Speculation has recently arisen over the “nationalisation of general practice” after a letter leaked to the Times stated that health secretary Sajid Javid is planning “an independent review of the future of primary care”, to look at “workforce, business models and how GPs work with the other parts of the NHS such as hospitals”.
GPs are not complacent, neither are we averse to change, and something needs to be done. But it is not the model of general practice that needs an overhaul, and proposals to disrupt, or even destroy, a system that has served patients and the NHS well for generations would be a catastrophic step backwards, rather than securing a sustainable future for the profession and the people we care for.
The real problems that need addressing are historic underinvestment in GP services and poor workforce planning. What needs radical thought is how the Government can make good on its 2019 manifesto pledge of an additional 6,000 GPs and 26,000 additional practice staff by 2024, so that GPs and our teams can continue to deliver the care our patients need and deserve, now and in the future.
General practice is the bedrock of the NHS. It delivers the majority of NHS care, close to home where patients want it and where it is most cost-effective. In turn, this alleviates pressures elsewhere in the health service.
And it is the business model under which NHS general practice operates that facilitates this. Working as what are in effect partners in a business contracted to the NHS, GP practices are able to tailor their services to their local populations, so that patients receive a personalised service that best meets their health needs. A practice in rural Devon, for example, like one I used to work in would offer different services to Moss Side in Manchester, where I’ve also practised, and again in East London where I practise now.
It allows GP teams to innovate in order to deliver tailored and optimal care to their local populations. As well as the care and services it provides for patients, it is good value for money for the NHS and for the taxpayer, and a recent independent review of the GP partnership model found it to be a viable one.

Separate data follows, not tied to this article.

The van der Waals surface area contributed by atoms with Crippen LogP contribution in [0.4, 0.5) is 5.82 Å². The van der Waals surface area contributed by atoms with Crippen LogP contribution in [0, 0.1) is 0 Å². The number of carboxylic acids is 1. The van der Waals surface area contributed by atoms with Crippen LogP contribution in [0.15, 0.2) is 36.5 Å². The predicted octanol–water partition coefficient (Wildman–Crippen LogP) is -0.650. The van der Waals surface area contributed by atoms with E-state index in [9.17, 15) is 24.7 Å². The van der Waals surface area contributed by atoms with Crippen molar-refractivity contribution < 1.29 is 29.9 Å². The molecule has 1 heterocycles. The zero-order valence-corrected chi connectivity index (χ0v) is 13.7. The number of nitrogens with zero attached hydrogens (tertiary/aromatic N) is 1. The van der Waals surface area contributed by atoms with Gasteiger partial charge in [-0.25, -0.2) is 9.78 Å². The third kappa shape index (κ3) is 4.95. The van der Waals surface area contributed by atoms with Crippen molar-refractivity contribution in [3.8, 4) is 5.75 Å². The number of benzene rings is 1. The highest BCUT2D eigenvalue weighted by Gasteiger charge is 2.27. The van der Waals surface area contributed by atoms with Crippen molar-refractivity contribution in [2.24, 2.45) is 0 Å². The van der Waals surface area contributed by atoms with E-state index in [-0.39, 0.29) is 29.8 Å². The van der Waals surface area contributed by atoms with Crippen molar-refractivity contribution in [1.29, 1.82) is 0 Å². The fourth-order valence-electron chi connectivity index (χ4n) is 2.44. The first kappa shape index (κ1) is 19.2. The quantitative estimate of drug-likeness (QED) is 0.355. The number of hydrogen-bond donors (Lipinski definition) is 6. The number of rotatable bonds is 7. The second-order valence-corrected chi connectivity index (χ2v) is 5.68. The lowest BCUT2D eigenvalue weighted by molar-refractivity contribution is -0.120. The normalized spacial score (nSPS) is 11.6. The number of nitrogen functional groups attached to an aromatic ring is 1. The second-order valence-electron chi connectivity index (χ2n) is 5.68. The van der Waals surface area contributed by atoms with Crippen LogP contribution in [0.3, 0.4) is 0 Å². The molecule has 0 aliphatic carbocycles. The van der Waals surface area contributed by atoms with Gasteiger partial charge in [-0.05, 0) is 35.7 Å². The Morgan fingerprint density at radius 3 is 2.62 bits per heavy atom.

As former NHS Chief Executive, Lord Stevens, has noted: “the strength of British general practice is its personal response to a dedicated patient list”.
When people speak about their doctor, they are invariably talking about their GP. In many cases this is the doctor they take their children to see, or who looks after their elderly parents. Relationship-based care is at the heart of what we do and delivers the best outcomes for patients. A recent study published in the British Journal of General Practice confirmed the vital importance of continuity of care for dementia patients.
It is why GPs are consistently rated amongst the most highly-trusted professionals in society; and why patients consistently report high levels of satisfaction with the service even when it is under huge pressure. And this is possible, because GPs have the freedom to make decisions in the best interests of patients and build and maintain relationships with them over time in a way that is cost-effective for the NHS.
But the service is struggling. It was before the pandemic and the crisis has only exacerbated it. The size of the qualified workforce fell by almost 6% between September 2015 and August 2021 while the number of patients has continued to grow, meaning that the ratio of patients to GPs has increased by more than 10%. GPs and our teams are consistently delivering more patient consultations than before the pandemic; taking into account multiple mass vaccination drives, an unprecedented 367 million consultations were made in general practice in England in 2021.
Whilst we would welcome an NHS that is less fragmented and can work most efficiently as a whole, proposals that seem to want to give hospitals more freedom, and general practice less, do not represent coherent policy. We are keen to look at ways in which the NHS can be sustainable for the future, but any changes or ‘reform’ must be in the best interests of our patients, general practice, and the wider NHS.
These mooted changes also display some ignorance about how the NHS works. The detail is less of a concern to me – it’s the preoccupation of policymakers with hospitals that are a cause for concern. When politicians talk about NHS pressures, they are invariably talking about hospitals being overwhelmed. But general practice is overwhelmed and if general practice collapses, the rest of the NHS will follow closely behind.
A commission chaired by Baroness Finlay in 2013 found that GPs were so important in the NHS that “if they did not currently exist, they would have to be invented”.
I couldn’t agree more. So let’s stop the meddling and trying to fix what isn’t broken – and focus instead on getting our hardworking GPs the support they need to give all their patients the best care possible.